When will a denial of promotion to an injured employee be justified? The decision of Laycock and its review of the application of the ‘inherent requirements’ defence in promotion and hiring and firing complaint.
The Plaintiff was a former police officer employed by the NSW Police Force (NSWPF). She alleges that in her service she was exposed to numerous traumatic incidents, and as a result she brings a claim for damages for psychological and/ or psychiatric injury she suffered between May 2003 and 7 June 2012.
The decision of the New South Wales Court of Appeal in Pel-Air Aviation Pty Ltd v Casey  NSWCA 32 dealt with the question of a plaintiff’s entitlement to recover the costs of a private funds manager.
On 18 September 2011, Mr Grahame Campbell (the plaintiff) was involved in a motor vehicle accident as a passenger in a vehicle driven by a colleague from the Marine Rescue. The plaintiff commenced a claim against the defendant’s CTP Insurer, GIO pursuant to the Motor Accidents Compensation Act 1999 (NSW). Mr Campbell alleged that he was entitled to compensation for, inter alia, non-economic loss damages (also known as pain and suffering). In order to be eligible for non-economic loss damages under New South Wales legislation, a claimant’s degree of permanent impairment as a result of the injury caused by the motor accident must be greater than 10% (Section 131 of the Motor Accidents Compensation Act 1999 (NSW).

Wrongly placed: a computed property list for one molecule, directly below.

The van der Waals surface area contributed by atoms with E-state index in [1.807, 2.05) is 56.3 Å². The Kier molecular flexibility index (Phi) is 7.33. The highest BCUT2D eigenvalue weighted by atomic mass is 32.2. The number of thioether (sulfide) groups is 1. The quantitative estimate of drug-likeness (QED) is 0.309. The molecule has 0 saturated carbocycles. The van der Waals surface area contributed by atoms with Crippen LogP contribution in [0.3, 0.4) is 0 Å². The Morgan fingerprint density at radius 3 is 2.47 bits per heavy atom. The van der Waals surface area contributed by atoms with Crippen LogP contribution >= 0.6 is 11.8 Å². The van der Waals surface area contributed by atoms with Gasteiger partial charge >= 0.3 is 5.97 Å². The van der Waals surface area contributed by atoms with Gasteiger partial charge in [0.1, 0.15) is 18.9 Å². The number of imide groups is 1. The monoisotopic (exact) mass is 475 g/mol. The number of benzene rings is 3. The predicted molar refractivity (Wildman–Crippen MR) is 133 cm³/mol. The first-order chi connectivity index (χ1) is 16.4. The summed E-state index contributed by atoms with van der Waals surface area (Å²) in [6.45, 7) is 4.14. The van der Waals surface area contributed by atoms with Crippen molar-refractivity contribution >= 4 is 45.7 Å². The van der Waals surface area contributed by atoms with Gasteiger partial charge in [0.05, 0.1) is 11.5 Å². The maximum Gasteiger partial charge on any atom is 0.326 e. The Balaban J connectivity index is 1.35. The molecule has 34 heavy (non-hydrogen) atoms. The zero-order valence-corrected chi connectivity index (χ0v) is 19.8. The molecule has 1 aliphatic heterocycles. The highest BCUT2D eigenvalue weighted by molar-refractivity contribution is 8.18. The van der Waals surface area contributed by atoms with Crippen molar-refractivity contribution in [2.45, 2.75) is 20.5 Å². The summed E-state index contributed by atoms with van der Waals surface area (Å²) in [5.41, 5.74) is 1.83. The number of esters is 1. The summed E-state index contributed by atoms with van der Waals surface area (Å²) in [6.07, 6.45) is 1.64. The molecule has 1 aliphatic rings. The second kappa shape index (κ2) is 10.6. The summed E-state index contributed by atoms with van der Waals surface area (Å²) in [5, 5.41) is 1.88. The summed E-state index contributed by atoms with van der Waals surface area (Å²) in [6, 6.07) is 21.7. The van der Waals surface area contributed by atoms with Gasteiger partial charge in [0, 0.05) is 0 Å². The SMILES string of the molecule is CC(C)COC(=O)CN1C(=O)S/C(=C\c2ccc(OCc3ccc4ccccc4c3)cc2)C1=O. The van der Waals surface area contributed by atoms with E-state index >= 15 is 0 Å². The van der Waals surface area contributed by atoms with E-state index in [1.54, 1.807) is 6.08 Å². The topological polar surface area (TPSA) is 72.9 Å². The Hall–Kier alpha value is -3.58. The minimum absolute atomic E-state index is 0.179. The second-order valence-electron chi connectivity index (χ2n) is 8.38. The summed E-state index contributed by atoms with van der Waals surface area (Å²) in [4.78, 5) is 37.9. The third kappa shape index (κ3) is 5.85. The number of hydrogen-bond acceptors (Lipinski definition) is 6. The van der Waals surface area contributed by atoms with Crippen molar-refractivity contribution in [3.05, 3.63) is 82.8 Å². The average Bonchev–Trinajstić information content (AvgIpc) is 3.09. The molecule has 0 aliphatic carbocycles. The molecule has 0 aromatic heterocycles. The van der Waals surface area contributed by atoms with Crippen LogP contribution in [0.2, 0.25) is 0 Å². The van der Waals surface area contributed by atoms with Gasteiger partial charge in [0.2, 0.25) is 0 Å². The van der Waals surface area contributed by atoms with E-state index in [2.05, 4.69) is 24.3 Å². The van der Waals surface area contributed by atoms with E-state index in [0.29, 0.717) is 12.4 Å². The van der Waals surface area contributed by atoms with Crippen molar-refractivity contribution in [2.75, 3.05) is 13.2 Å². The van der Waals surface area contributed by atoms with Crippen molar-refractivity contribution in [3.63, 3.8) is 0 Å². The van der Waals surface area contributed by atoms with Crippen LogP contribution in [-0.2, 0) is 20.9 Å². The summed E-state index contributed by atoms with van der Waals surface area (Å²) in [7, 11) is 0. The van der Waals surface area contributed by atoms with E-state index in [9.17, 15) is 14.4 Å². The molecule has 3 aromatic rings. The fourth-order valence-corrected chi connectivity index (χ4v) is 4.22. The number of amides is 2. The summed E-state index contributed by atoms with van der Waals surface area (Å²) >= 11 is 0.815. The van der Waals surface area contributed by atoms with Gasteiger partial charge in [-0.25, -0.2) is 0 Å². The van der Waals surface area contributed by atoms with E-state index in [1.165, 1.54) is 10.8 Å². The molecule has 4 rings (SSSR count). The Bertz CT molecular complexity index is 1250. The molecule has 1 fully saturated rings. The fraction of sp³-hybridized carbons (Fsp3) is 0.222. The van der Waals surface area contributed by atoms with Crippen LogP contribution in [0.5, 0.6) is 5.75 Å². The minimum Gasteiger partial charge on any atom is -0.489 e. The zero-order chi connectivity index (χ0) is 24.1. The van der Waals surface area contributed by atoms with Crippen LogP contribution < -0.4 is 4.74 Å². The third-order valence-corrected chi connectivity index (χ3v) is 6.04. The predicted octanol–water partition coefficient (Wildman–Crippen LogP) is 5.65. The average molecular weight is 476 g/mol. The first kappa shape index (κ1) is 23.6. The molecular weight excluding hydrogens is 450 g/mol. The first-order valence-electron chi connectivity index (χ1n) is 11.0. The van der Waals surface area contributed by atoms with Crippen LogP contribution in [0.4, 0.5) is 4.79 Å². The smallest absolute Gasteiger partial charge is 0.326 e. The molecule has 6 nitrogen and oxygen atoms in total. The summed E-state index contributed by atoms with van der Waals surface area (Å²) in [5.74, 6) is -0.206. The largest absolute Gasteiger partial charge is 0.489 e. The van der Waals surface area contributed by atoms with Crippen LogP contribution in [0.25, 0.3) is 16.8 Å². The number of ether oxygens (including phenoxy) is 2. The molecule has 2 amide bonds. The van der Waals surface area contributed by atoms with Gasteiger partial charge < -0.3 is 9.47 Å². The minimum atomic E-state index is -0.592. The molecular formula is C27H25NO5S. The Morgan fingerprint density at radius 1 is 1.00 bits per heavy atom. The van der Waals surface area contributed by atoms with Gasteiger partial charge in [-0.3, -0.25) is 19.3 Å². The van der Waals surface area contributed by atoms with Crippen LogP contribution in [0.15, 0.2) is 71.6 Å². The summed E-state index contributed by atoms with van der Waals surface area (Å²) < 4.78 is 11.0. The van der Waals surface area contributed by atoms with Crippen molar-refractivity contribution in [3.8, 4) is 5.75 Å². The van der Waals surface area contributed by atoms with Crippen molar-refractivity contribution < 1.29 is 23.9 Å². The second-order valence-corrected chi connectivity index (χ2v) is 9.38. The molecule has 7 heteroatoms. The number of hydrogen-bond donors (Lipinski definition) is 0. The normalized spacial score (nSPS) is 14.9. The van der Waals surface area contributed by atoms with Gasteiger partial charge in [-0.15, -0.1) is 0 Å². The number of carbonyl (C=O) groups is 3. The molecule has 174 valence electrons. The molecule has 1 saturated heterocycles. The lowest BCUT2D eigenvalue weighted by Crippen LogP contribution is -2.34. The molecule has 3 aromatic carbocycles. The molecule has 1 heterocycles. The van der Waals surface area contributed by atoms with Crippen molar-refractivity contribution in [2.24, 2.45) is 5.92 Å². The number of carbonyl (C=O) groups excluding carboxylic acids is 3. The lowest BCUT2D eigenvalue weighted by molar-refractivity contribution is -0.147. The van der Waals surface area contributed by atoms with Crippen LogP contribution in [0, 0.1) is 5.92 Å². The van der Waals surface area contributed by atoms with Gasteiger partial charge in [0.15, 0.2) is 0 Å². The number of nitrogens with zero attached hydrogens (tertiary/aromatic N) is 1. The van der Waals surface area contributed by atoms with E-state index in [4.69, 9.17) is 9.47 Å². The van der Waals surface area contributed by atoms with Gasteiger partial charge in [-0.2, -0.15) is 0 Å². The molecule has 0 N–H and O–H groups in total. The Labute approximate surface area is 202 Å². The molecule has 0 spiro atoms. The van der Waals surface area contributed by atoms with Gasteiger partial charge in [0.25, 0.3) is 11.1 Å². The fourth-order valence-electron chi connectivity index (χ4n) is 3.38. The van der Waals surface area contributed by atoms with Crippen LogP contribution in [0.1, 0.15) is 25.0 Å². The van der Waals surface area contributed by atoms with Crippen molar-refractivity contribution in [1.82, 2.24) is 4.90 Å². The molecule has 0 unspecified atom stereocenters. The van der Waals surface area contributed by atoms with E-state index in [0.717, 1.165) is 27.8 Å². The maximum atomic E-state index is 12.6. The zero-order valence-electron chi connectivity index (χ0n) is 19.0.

Mr Turner (the plaintiff) attended the wedding of his daughter at the Harrington Grove Country Club. Later in the night the plaintiff carried the remainder of the wedding cake to the boot of his car, located in the Club car park. At the rear of the parking bay was a concrete kerb immediately followed by a garden bed. After closing the boot of his car the plaintiff stepped back into the garden bed, causing him to fall and suffer serious injuries. The plaintiff brought a claim against the Club and the architect, Hassell Ltd, which had been retained to provide architectural and landscape design services at the site.
Mr Gulic (the plaintiff) was injured whilst working as a driver of a prime mover on behalf of Boral Transport Pty Ltd (Boral), supplying bricks and pavers to building sites throughout New South Wales. The plaintiff was employed as a driver of the prime mover owned by GMG Transport Pty Ltd (GMG), of which he as the sole director and shareholder, and was contracted by Boral for the provision of these cartage services.